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I started on a scooter then on a 125 then a 250 then a 500 then a 600 then a 750 then 1k... Not!

while a 600rr isnt a beginner bike it surely is the easiest to ride on. I had an 06 600rr for 4 yrs before buying my rsv1000 then the R1. A 250 would inly be good as track whore and nothing else imho

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I agree that the first bike you ever ride should not be a 600. With experience starting with Mini Trail 50's, then 70's and 90's I learned the basics of control before getting on a bike on tarmac.

Then went straight to riding my dad's 1100 Goldwing. That was a mistake. After sliding that down the street it was off to the MSF class.

Came out of that with the right mindset of tarmac riding and have been riding my RR since. 3k miles and still no problems. Not even a situation that worried me since caution is my main ride style.
 

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That's the best way to stay out of trouble on any bike. Know you limits and ride within them at all times and ride to the conditions. Also be sensible about your surroundings ie other road users, road surface, visibility etc.

Follow that and within reason it doesn't matter what you ride. If you hammer into a blind corner at 60mph on the limit of your ability for example and if doesn't matter if you're riding a 125 or a Panigale, you're likely to come off if anything goes wrong, whether its your fault or someone else's.


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That's the best way to stay out of trouble on any bike. Know you limits and ride within them at all times and ride to the conditions. Also be sensible about your surroundings ie other road users, road surface, visibility etc.

Follow that and within reason it doesn't matter what you ride. If you hammer into a blind corner at 60mph on the limit of your ability for example and if doesn't matter if you're riding a 125 or a Panigale, you're likely to come off if anything goes wrong, whether its your fault or someone else's.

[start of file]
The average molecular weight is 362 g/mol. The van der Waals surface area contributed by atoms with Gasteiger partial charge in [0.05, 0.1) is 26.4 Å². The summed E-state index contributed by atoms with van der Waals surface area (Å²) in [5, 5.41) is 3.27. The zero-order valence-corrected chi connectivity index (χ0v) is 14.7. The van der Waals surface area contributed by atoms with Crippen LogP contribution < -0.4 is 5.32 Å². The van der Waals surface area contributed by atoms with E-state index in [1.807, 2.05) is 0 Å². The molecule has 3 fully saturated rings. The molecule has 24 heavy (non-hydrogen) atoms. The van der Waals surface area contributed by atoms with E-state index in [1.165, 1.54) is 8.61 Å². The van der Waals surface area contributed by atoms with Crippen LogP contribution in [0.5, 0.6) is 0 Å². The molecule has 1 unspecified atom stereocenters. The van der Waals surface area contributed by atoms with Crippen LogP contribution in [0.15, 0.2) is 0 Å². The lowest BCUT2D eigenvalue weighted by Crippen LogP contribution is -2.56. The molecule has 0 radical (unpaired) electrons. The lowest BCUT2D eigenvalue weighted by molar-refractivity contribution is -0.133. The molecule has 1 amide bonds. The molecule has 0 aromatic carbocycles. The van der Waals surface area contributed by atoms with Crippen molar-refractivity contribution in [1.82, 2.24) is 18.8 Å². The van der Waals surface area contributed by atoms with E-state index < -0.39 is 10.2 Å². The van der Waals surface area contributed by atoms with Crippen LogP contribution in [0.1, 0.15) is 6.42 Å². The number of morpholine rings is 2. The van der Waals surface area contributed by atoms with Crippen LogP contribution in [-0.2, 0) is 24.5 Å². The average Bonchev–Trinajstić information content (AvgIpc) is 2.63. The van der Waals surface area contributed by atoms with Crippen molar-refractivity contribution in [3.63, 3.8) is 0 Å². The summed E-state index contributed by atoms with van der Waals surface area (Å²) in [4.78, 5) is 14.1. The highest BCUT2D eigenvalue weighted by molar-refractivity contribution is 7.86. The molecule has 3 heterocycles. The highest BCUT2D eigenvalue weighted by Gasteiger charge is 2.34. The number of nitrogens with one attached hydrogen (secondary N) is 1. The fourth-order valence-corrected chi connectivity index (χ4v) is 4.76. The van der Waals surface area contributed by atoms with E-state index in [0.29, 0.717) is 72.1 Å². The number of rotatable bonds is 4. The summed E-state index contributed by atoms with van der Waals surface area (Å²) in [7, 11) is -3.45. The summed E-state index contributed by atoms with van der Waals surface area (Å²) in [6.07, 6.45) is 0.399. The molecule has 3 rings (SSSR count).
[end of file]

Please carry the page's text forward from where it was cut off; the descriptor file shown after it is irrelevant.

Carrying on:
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Where your argument falls flat (as well as a lot if others in this thread) is the difference between panicking and grabbing wide open throttle on a 125cc bike which will basically do nothing and accidentally doing that on an FI SS 600 is that the 600cc bike will go forward. Quickly. And stop. Quickly. Usually into a hard, immovable object.

Why do pilots learn to fly small Cessna's before they are unleashed in a jet? Because controlling something smaller, lighter and less prone to unexpected movements with little missteps is a much preferred way to actually learn to long term CONTROL a vehicle and learn what to expect before excessive power becomes another factor to have to overcome while learning. Taking that one possible fear out of the equation is huge.

I'd bet 99% of the people on here if they saw a 16 yo kid who literally got their license that day get handed the keys to daddy's new Shelby GT would say that's a bad idea. Why? It's all the same theory as a SS as your first bike: it starts, stops, runs like any car and its all about throttle control, right? You know, damn the parking dings, the first fender bender you have, the first time to try to park in a tight spot; all the **** you go through your first year of learning to drive.

Yeah driving moms old Cavalier sucked, right? But we beat the piss out of it and learned so after we got that out of our system we bought what we wanted and knew what to do.

And were better off for it. In my opinion.

Mike
 

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Where your argument falls flat (as well as a lot if others in this thread) is the difference between panicking and grabbing wide open throttle on a 125cc bike which will basically do nothing and accidentally doing that on an FI SS 600 is that the 600cc bike will go forward. Quickly. And stop. Quickly. Usually into a hard, immovable object.